Project Reference Profiles – Myanmar(MM03) Mangrove Restoration Program in Myanmar

At a Glance

Strategic Outcomes SO1, SO2, SO5, SO6
Start Date Q1  Apr 1 2019
End Date q1 Dec 31 2020
Funding Source Earmarked, Core
Actual Budget (USD) 150,920
Budget Percentage 85%
Actual Expenditure (USD) 128,164
Status Active
GGGI Share (USD) 150,920
Poverty and Gender Policy Markers poverty, gender
Name of Client (Lead/Prime implementer if GGGI is part of a consortium)
Participating Organization (Funding/donor)
Name of consortium members, if any University of Queensland
Thematic Area
  • Sustainable Energy

Project context, objectives and description

Myanmar has the highest annual rates (~1%) of mangrove deforestation in the world and may have the third highest potential annual CO2 emissions (784 Gg CO2e yr-1) and would contribute to 18% of the total potential CO2 emission due to mangrove deforestation (Atwood et al. 2017). The Ayeyarwady Delta mangroves shrank by 64.2% between 1978 and 2011, from 262,300 to just 93,800 hectares (MONREC/REDD+ MYANMAR/UN-REDD, 2017). In 2017, the GoM endorsed GGGI’s support for a Coastal Landscape Restoration Program.  

GGGI’s early baseline assessment has identified that the establishment of community forests is seen as a useful avenue to attain coastal landscape restoration.  Local communities recognize the value of conserving forests surrounding their dwellings both for protection against extreme weather events and as source of sustenance given the importance of habitat conditions for crab and fish populations. These were also identified as mangrove compatible value chains in the bioeconomy scoping assessment conducted in 2018. It is recognized that in the absence of these shelter-belts the exposure to extreme events is increased, therefore the local communities understand the value of restoring mangrove forests near their dwellings.  

Lack of clear and transparent rules for allocation of forest-carbon rights to local communities and project developers prevent the implementation of forest carbon projects for the voluntary or regulatory markets. 

International climate finance such as REDD+ phase III (results-based payments), CORSIA and Paris Agreement’s Article 6 -ITMOs and -ERs are foreseen as potential sources of climate finance that could allow to expand the initial progress attained by mangrove restoration projects/initiatives, based on verified compliance at the jurisdictional scale (at least). For this to materialize, several governance decisions (including carbon rights allocation and benefits sharing mechanisms), and technical capacity improvements are required.  On the other hand, the absence of financial mechanisms to channel climate finance resources hampers to adoption of sustainable management and restorative practices based on community forestry.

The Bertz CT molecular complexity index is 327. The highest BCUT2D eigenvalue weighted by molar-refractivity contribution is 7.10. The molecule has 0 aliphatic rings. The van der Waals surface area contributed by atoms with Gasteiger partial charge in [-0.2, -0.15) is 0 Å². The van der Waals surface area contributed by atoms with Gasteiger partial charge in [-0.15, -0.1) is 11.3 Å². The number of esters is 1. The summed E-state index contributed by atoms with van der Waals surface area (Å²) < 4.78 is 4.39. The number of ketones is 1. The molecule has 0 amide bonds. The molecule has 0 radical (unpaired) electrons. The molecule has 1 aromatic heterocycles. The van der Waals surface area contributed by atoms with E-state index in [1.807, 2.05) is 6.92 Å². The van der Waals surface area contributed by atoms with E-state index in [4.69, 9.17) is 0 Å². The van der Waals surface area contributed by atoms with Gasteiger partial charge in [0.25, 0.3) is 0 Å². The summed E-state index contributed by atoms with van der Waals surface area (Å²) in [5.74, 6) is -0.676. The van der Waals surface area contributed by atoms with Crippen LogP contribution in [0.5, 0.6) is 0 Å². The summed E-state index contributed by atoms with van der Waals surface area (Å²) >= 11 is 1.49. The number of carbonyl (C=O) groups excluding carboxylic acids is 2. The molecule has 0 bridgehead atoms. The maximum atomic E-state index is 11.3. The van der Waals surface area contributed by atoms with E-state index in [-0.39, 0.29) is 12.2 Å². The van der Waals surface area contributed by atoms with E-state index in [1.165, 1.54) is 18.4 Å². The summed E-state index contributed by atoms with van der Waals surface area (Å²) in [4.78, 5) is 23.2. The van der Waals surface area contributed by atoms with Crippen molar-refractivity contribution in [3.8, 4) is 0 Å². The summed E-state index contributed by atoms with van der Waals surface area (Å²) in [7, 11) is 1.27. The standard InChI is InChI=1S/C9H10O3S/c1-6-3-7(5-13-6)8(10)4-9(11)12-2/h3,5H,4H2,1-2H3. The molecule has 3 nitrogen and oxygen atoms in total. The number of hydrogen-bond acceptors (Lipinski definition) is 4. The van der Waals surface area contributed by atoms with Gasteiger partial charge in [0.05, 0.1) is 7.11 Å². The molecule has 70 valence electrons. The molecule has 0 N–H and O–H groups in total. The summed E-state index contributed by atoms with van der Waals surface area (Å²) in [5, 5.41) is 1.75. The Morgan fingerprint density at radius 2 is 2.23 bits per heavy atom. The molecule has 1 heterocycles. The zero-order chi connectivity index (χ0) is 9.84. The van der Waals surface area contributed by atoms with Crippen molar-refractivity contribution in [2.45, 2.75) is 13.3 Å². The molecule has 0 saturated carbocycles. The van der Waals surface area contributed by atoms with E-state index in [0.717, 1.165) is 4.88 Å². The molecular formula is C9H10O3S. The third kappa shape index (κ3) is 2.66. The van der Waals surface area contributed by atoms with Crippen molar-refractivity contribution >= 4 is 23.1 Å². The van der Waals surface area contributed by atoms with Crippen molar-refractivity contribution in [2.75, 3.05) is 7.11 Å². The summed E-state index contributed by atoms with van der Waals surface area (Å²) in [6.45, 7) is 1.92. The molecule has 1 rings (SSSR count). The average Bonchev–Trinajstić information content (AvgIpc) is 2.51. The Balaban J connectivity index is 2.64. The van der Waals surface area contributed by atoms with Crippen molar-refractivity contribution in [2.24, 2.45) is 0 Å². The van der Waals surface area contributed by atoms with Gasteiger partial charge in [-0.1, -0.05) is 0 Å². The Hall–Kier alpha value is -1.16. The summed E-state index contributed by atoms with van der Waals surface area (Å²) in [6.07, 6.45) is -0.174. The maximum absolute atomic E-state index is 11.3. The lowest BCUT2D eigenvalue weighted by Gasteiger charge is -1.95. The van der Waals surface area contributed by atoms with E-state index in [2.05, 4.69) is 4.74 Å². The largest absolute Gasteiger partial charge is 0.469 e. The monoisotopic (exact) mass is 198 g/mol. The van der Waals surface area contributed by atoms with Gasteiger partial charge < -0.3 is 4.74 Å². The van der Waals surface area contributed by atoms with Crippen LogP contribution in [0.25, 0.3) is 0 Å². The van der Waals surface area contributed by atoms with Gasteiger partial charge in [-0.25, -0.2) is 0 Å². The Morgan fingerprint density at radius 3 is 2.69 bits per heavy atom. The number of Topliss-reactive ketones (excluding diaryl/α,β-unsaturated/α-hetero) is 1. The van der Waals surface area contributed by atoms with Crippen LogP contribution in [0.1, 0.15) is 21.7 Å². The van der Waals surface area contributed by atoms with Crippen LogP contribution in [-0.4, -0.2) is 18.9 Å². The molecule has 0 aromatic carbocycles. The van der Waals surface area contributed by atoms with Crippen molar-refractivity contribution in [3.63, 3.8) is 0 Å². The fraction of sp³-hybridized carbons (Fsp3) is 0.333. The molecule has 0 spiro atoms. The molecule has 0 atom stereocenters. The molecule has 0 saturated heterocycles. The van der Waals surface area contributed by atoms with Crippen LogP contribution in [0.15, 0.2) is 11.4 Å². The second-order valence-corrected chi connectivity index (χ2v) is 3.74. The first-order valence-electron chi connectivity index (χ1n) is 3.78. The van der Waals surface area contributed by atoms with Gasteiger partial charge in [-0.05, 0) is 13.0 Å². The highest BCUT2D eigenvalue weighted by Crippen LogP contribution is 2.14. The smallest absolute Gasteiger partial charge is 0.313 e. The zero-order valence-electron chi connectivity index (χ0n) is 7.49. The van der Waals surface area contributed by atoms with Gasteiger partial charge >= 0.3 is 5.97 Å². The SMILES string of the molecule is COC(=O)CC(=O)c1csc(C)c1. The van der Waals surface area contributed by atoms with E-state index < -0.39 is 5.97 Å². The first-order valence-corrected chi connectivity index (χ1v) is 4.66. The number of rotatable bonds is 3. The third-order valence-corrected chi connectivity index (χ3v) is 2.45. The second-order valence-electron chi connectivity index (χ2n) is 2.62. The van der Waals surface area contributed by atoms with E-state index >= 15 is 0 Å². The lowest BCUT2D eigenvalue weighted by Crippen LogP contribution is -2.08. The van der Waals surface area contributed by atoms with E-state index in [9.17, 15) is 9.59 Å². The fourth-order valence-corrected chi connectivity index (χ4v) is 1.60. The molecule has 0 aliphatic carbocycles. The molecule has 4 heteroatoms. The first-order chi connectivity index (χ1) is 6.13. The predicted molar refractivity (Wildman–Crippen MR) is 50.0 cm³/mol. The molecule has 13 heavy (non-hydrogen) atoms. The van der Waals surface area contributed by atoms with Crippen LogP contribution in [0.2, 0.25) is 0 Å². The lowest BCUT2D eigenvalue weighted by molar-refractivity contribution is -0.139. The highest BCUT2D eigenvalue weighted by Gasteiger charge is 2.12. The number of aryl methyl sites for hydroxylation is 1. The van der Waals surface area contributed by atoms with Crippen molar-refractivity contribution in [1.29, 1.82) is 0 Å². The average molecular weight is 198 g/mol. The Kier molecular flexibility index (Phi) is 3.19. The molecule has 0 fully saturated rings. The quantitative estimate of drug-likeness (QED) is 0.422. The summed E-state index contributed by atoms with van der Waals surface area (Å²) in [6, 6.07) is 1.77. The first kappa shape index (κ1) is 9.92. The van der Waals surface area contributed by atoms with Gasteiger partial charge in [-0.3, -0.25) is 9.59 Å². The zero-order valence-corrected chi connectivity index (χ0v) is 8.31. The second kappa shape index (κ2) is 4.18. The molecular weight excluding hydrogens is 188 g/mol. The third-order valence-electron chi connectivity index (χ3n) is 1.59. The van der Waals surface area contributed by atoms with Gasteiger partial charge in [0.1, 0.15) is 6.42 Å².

The objective of the project is to develop the investment case for coastal landscape mangrove restoration in Myanmar, with an initial entry point in Ayeyarwady Region, through support for enabling policy environment, analyses of potential natural capital value-chain returns, assessment of potential benefit-sharing considerations and financing needs. 

This project is aligned with IO1. Strengthened national, sub-national and local green growth planning, financing and institutional frameworks.

Type of services provided, and results achieved

Impact: Mangrove forest is restored in the lower Ayeyarwady delta. 

Outcome: N/A 

Project Outputs completed in 2019: FREL policy brief 

i. Green Growth Policies:N/A

ii. Green Investments:N/A

iii. Capacity Building and Knowledge Products: 

Total of 5 knowledge products delivered e.g. FREL policy brief, Social analysis of key mangrove value chains, Case Study Analysis of Benefit Sharing Mechanisms for Community Forestry, Bio-based Value Chain Analysis for Sustainable Mangrove Restoration – Ayeyarwady Delta-Myanmar, Economic Appraisal of Ayeyarwady Delta Mangrove Forests, and the 3Returns Framework: a method for decision making towards sustainable landscapes. 

More outputs expected to be delivered in 2020 as the project started in April 2019

Number of staff provided

Project Manager: Aaron Russell 

Ingvild Solvang, Juan Jose Robalino, Luis Miguel Aparicio, Cecille Pana, Thiha Aung, Thinn Thinn Khaing, Yunae Nam 


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